Question about 607/587

by drewcoul 40 Replies latest watchtower bible

  • jonathan dough
    jonathan dough

    My question, more simply put, is: What is the WTS stated reasoning for 587 not being consistent with the bible? How is 587 actually consistent with what the Bible says?

    The issue should really be whether Jerusalem was destroyed in 607, which it was not, and whether the Jews served Babylon for exactly 70 years, which they did not. Historical and archeological evidence, mountains of it, support Jerusalem's destruction in 587/586. The JWs' focus on proving or disproving 587 is a smoke screen distracting from their monumental weaknesses because if Jerusalem was not destroyed in 607 then their crucial 1914 date is another false prohecy and their entire theological foundation crumbles.

    Here's an overview of the controversy

    For those unfamiliar with the issues, a very brief historical overview is in order. We are basically dealing with events that span roughly 125 years, from 625 B.C.E. to 500 B.C.E. It includes the end, or fall, of the Assyrian Empire to Babylon in 609 B.C.E. followed by the rise and subsequent end, or fall, of the Neo-Babylonian Empire (Babylonian Empire) which lasted seventy years, followed by the rise and early years of the combined empires of the Persians and Medes which ended Babylon’s reign in October 539 B.C.E.

    We are especially concerned with the Jews of Jerusalem and Judah during this time who were caught between these rising and falling empires, particularly the seventy-year period defined here as the Babylonian Empire. These Jews would come to serve Babylon in various capacities, as did all the surrounding nations that fell under the dominion of the Babylonians, or Chaldeans.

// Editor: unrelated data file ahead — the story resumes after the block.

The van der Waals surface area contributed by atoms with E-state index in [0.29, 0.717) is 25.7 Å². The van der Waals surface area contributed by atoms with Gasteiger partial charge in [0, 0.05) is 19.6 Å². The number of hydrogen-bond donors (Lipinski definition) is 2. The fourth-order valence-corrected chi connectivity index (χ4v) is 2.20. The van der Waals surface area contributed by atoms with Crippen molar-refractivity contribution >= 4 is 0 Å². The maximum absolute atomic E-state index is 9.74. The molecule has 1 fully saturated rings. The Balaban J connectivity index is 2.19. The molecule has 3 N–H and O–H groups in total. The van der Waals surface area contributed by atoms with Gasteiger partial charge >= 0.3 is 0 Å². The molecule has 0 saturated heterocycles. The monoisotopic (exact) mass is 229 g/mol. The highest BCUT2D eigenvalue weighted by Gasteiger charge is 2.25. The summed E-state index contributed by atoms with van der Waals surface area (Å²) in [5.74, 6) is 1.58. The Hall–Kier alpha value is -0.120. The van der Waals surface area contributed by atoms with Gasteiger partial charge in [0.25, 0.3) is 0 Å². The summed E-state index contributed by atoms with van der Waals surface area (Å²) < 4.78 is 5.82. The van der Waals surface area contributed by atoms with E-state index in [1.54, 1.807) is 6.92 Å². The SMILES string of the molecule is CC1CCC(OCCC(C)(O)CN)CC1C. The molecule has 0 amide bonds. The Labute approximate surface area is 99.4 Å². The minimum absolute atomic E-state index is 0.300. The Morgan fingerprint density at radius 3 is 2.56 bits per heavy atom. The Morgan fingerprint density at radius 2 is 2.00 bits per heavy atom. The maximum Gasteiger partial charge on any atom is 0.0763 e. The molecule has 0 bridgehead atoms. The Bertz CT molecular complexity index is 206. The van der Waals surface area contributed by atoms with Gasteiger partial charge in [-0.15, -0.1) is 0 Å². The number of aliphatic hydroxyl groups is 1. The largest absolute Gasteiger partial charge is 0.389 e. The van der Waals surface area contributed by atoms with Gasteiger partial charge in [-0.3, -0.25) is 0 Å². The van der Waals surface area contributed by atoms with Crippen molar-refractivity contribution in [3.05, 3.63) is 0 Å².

There were numerous Babylonian kings during this era, beginning with Nabopolassar who presided over the final demise of Assyria in 609 B.C.E., followed by his son Nebuchadnezzar (or Nebuchadrezzar), the great warrior king who consolidated the empire through numerous military campaigns. It was Nebuchadnezzar who enslaved the Jews, forced them to become vassals, dispersed them to other nations, exiled them to Babylon and annihilated or devastated Jerusalem and Judah. The end of the Babylon Empire was presided over by Nabonidus who was then king, though his son Belshazzer was co-ruler of Babylon when the Persians and Medes conquered them in October 539 B.C.E.

    Our attention is basically focused on three Jewish kings:

    a) Jehoiakim: He ruled eleven years, and had been in power when Nebuchadnezzar ruled in his first year as king of Babylon. Jehoiakim became a vassal to Babylon in his eighth year, rebelled against Babylon, and depending upon which Bible one reads, and other factors, was exiled to Babylon with other Jews (2 Kings 24:1-4).

    b) Jehoiachin (also called Jeconiah): His reign replaced Jehoiakim's but lasted only three months at which time he, and 10,000 others - all of Jerusalem - were exiled to Babylon roughly 800 miles away (2 Kings 24:8 - 17).

    c) Zedekiah: He replaced Jehoiachin, ruled eleven years, became a vassal to Babylon early on, and steadfastly rebelled against Nebuchadnezzar who then utterly destroyed Jerusalem and Judah in Zedekiah’s eleventh year; he either slaughtered, dispersed or exiled the remaining Jews to Babylon. The Jehovah’s Witnesses believe this destruction of Jerusalem occurred in 607 B.C.E., while everyone else for the most part agrees it occurred in 587/6 B.C.E. See generally Jeremiah chapters 24 and 25.

    After the Persians and Medes conquered Babylon in 539 B.C.E. the Jews were set free and roughly 50,000 of them returned home to Judah in the fall of 537 B.C.E.

    The Jehovah’s Witnesses' task of proving that Jerusalem was destroyed in 607 B.C.E. and not 587/6 B.C.E. is no easy feat in light of strong archeological, historical and scriptural evidence to the contrary. Notwithstanding this uphill battle, the Jehovah’s Witnesses have gone to elaborate lengths to rationalize their position, regrettably causing a dizzying smoke-screen of complexity when the answers and issues, as will be detailed below, are relatively simple and straightforward as the Almighty intended them to be - in order to reach as many people as possible.